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  • Answering the Call: Popular Islamic Activism in Sadat’s Egypt by Abdullah Al-Arian
  • Barbara Zollner
Answering the Call: Popular Islamic Activism in Sadat’s Egypt, by Abdullah Al-Arian. Oxford: Oxford University Press, 2014. 320 pages. $55.

In Answering the Call, Abdullah al-Arian examines a crucial period in the development of Islamic activism in Egypt, namely the period of Anwar al-Sadat’s presidency (1970–81). At first glance, one might think that this era, when Islamists appear on the public stage, has already been abundantly covered in a wide range of books and articles. Yet, al-Arian manages to present a surprisingly fresh perspective, one which does not try to explain the rise of militant Islamist groups, but rather concerns itself with “mainstream” Islamic activism. Its focus is on the Islamist student movement, examining how and why its leaders were drawn to the Muslim Brotherhood. Al-Arian argues that this young generation of students, enthralled by the ideas of Brotherhood founder Hasan al-Banna, gave the group a new lease of life, while the organization’s hierarchy surrounding former supreme guide ‘Umar al-Tilmisani provided a mobilizing structure.

Much detailed research went into tracing the development of Islamic student activism. The first three chapters review the ups and, for the most part, downs of Islamist movements until 1967. Although these introductory chapters are a little lengthy, they are also helpful to those who are not familiar with the history of cooperation, competition and conflict between the Muslim Brotherhood and the state. The core of the book begins with the discussion of Shabab al-Islam (Youth of Islam), a forerunner among Islamist student movements. All the signs of the later antagonism towards socialist groups, but also its opposition to the Egyptian regime are to be seen first in the activities of this group. Al-Arian gives an attentive account of growing Islamic tendencies within the student body. The book presents an insightful discussion of regime co-optation and, moreover, the rivalry amid Islamist streams, which included groups such as al-Gam‘iyya al-Diniyya (the Religious Association), Salafi trends and, finally, al-Gama‘a al-Islamiyya (the Islamic Group). Particular attention is awarded to al-Gama‘a al-Islamiyya, not only because it became the most successful student protest organization in the 1970s, but also because most of its top members ultimately joined the Muslim Brotherhood. In order to explain this development, the author worked through a bulk of biographical material, but also interviewed leaders of this movement, among them ‘Abd al-Mun‘im Abu al-Futuh, Ibrahim al-Za‘farani, and ‘Isam al-‘Uryan. These notable figures talk about their own role models and ideological influences, but also their motivation for constructing an organizational base in order to engage in protest activities against Sadat’s regime.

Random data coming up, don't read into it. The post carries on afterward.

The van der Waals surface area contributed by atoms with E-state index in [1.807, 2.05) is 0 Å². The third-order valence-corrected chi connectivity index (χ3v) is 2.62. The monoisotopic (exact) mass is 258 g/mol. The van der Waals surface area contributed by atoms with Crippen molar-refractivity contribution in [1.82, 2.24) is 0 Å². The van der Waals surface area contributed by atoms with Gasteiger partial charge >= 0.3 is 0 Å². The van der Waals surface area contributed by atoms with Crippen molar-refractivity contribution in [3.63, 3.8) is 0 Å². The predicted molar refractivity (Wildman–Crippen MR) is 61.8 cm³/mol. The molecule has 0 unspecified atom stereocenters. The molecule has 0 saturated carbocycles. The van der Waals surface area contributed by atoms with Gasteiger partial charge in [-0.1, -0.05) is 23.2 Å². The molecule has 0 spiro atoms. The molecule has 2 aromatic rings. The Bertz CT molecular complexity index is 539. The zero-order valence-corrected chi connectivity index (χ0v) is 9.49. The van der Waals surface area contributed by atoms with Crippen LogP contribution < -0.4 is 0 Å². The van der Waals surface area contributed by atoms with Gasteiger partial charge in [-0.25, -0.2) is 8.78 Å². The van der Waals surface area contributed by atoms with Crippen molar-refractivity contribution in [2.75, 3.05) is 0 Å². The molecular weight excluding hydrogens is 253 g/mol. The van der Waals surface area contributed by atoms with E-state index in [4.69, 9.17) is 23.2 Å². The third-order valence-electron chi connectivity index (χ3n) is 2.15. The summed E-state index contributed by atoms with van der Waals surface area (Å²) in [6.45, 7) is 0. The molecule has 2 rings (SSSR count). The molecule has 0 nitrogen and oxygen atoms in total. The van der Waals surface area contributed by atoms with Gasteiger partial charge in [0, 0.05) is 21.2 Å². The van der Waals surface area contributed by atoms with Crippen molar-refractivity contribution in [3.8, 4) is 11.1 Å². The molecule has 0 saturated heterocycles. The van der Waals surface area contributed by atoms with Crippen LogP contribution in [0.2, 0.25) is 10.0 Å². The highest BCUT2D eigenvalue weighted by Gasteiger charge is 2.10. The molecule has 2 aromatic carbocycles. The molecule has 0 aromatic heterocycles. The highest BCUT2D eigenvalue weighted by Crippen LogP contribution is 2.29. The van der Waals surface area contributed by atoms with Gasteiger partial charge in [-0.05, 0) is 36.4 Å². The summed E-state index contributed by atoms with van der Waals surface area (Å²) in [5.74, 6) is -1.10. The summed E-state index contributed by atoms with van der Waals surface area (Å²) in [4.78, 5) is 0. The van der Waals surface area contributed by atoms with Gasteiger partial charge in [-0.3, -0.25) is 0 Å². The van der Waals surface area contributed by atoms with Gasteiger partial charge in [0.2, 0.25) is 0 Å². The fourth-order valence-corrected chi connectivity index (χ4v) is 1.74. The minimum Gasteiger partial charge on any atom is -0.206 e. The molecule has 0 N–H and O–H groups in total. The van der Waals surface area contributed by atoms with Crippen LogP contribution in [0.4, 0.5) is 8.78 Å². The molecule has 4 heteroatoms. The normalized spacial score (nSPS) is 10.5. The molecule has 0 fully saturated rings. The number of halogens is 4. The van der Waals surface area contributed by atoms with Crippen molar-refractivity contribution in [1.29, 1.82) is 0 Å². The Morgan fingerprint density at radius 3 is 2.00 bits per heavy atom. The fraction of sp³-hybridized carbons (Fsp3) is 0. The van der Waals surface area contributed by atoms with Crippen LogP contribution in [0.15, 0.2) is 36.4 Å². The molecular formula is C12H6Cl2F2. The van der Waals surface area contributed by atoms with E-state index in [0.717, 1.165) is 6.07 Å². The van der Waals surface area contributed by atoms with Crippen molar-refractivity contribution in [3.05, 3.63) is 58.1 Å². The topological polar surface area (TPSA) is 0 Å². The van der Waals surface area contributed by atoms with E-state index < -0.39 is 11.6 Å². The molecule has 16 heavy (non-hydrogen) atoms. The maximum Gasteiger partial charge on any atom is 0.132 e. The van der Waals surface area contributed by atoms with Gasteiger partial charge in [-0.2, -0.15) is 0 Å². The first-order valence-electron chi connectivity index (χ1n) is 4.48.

Al-Arian makes the argument that the Muslim Brotherhood also benefited from the momentum of the student movement. After years of persecution under the Gamal ‘Abd al-Nasser regime, the hierarchical structure had been seriously damaged. As the Brotherhood’s leader of the time, ‘Umar al-Tilmisani was entrusted with rebuilding hierarchical networks, while also managing the different intra-organizational factions and negotiating the fragile relationship with the Sadat regime. The input of the student movement was therefore crucial for the revival, both on an organizational and ideational level, as it brought renewed motivation for Islamic activism under its banner. The Brotherhood’s flagship magazine, al-Da‘wa (The Call), reflects this impact on activities and debates. It also shows that the “new” Muslim Brotherhood had regained the capacity and confidence to challenge Sadat’s regime, both on domestic as well as on foreign policy fronts. The epilogue, which could perhaps have been better integrated into the main body of the book, gives a taste of how these conjoining streams pushed the organization forward into a new era.

The strengths of this book, which lie in the detailed and sympathetic retelling of history, are concurrently its greatest weaknesses. While al-Arian manages to present a comprehensive story of Islamic activism in Egypt, one which is accessible to a wide [End Page 140] range of readers, his account remains mostly...


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pp. 140-141
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